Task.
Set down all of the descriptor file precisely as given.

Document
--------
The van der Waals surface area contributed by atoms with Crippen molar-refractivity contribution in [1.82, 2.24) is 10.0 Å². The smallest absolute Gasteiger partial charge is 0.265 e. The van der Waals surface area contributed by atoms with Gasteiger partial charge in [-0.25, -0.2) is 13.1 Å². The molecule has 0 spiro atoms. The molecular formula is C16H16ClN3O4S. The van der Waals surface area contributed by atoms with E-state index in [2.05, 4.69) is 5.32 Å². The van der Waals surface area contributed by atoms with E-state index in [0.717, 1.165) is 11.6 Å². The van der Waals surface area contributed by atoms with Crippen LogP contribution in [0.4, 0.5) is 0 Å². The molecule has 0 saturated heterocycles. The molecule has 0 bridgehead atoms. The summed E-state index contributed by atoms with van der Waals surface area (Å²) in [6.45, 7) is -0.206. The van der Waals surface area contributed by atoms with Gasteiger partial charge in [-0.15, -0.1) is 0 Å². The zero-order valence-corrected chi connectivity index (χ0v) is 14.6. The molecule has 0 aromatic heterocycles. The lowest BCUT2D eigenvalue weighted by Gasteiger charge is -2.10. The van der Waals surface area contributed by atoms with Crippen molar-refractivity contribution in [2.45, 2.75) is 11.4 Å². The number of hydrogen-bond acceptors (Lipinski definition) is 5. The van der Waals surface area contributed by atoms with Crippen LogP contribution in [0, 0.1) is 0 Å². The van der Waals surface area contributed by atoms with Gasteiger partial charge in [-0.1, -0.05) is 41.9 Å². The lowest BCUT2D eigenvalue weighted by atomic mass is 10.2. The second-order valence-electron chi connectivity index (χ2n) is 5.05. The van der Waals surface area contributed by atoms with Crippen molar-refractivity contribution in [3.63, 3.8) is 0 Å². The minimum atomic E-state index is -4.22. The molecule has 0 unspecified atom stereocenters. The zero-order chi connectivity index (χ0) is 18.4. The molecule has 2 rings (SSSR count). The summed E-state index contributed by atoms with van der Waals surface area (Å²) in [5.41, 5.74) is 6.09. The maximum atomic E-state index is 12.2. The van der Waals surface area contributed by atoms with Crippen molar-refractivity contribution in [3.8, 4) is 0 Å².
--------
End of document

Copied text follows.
The van der Waals surface area contributed by atoms with Crippen molar-refractivity contribution in [1.82, 2.24) is 10.0 Å². The smallest absolute Gasteiger partial charge is 0.265 e. The van der Waals surface area contributed by atoms with Gasteiger partial charge in [-0.25, -0.2) is 13.1 Å². The molecule has 0 spiro atoms. The molecular formula is C16H16ClN3O4S. The van der Waals surface area contributed by atoms with E-state index in [2.05, 4.69) is 5.32 Å². The van der Waals surface area contributed by atoms with E-state index in [0.717, 1.165) is 11.6 Å². The van der Waals surface area contributed by atoms with Crippen LogP contribution in [0.4, 0.5) is 0 Å². The molecule has 0 saturated heterocycles. The molecule has 0 bridgehead atoms. The summed E-state index contributed by atoms with van der Waals surface area (Å²) in [6.45, 7) is -0.206. The van der Waals surface area contributed by atoms with Gasteiger partial charge in [-0.15, -0.1) is 0 Å². The zero-order valence-corrected chi connectivity index (χ0v) is 14.6. The molecule has 0 aromatic heterocycles. The lowest BCUT2D eigenvalue weighted by Gasteiger charge is -2.10. The van der Waals surface area contributed by atoms with Crippen molar-refractivity contribution in [2.45, 2.75) is 11.4 Å². The number of hydrogen-bond acceptors (Lipinski definition) is 5. The van der Waals surface area contributed by atoms with Crippen LogP contribution in [0, 0.1) is 0 Å². The van der Waals surface area contributed by atoms with Gasteiger partial charge in [-0.1, -0.05) is 41.9 Å². The lowest BCUT2D eigenvalue weighted by atomic mass is 10.2. The second-order valence-electron chi connectivity index (χ2n) is 5.05. The van der Waals surface area contributed by atoms with Crippen molar-refractivity contribution in [3.63, 3.8) is 0 Å². The minimum atomic E-state index is -4.22. The molecule has 0 unspecified atom stereocenters. The zero-order chi connectivity index (χ0) is 18.4. The molecule has 2 rings (SSSR count). The summed E-state index contributed by atoms with van der Waals surface area (Å²) in [5.41, 5.74) is 6.09. The maximum atomic E-state index is 12.2. The van der Waals surface area contributed by atoms with Crippen molar-refractivity contribution in [3.8, 4) is 0 Å².